These are called “essential” or “restrictive” appositives, and are not set off with commas.

A note on agreement: The verb agrees with the main noun, not the appositive.
Truffles (plural), a luxury food (singular), are (plural) …
Paperboy (singular), one of the nicest dogs (plural) at the pound, is (singular) …

Which one? What kind?

Originally posted on Grammar Monkeys on Dec. 6, 2010.

Which” and “what” each have more than one function in English, but what we’re talking about in this post is when they’re used as interrogative adjectives, that is, in front of nouns in a question:

Which theater did you say that movie was at?
What show did you see?
What college did she go to?
Which subjects did she study?

In most instances, either “which” or “what” is fine; they’re largely interchangeable. So much so, in fact, that when a few of us copy editors delved into our dozens of grammar and usage manuals — and we always love an excuse to do that — we found the topic addressed in only one book, and not our usual go-tos of Garner, Fowler, Bremner and Walsh. Even Strunk and White have naught to say on the topic.

But, if you want to be particular, here’s the guideline as found in Karen Elizabeth Gordon’s “Torn Wings and Faux Pas”:

“Which” is preferred when there is a limited number of choices:
Which topping do you want, pepperoni or anchovies?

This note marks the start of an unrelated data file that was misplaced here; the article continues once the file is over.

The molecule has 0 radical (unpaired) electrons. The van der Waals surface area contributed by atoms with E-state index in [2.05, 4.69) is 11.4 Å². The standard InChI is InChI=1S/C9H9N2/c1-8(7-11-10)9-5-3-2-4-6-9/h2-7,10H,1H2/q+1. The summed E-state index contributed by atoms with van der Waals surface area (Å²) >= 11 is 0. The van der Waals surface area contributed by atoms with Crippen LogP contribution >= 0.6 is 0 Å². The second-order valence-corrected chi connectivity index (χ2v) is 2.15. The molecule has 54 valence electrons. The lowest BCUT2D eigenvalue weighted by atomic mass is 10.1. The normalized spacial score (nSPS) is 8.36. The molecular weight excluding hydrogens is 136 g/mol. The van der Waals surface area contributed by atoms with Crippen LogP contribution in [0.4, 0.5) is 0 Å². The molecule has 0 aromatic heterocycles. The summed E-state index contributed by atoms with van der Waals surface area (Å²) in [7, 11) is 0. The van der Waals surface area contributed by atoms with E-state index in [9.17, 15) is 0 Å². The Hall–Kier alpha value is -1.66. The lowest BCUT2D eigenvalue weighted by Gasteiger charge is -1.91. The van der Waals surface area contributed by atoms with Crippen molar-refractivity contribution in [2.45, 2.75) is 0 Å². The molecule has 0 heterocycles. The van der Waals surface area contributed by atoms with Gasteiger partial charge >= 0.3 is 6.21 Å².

And “what” is preferred with unlimited choices:
What foods did you try in Italy?

Before a stated or implied “one,” always use “which”:
Which (one) of your cousins got married last year?

And before “of these,” always use “which”:dresses
Which of these bridesmaid dresses is the least ugly?

Luckily, no one seems to have a problem with using the other interrogative adjective, “whose,” besides writing it like the contracted form of “who is.”

One of those people

Originally published on Grammar Monkeys on Nov. 22, 2010.

Are you one of those people who cringe — or is it “cringes”? — at misused apostrophes? Or is your favorite desk dinner one of those microwave meals that stinks — or is it “stink”? — up the whole office?

bubblesSentences with “one of those” can be confusing because either a singular or a plural verb seems like it would work: “one” is singular, and “those” is plural.

Here’s an example: “Georgia is one of those insufferable people who correct others’ grammar mid-sentence.” Is the subject of the verb “correct” the noun “people” or the noun “one”? If it’s “people” (hint: it is), then you need “correct.” But if it were “one” (which it’s not, hence we use the subjunctive here), then you would need “corrects.”

Think about it this way: There are insufferable people who correct others’ grammar mid-sentence. Georgia is one of them. “People” is what “who” refers to, and “people” is the subject of the verb “correct,” which means that “correct” needs to be plural.

The more mathematically inclined may prefer to look at it this way: [Georgia is one of [those insufferable people who correct others’ grammar mid-sentence]].

As an alternative, you could say, “Georgia insufferably corrects others’ grammar mid-sentence” or “Georgia is a person who insufferably corrects others’ grammar mid-sentence.” Those are fine too, but they’re different constructions.

Now you can be one of those people who get this right — but there’s no need to butt in on others who don’t.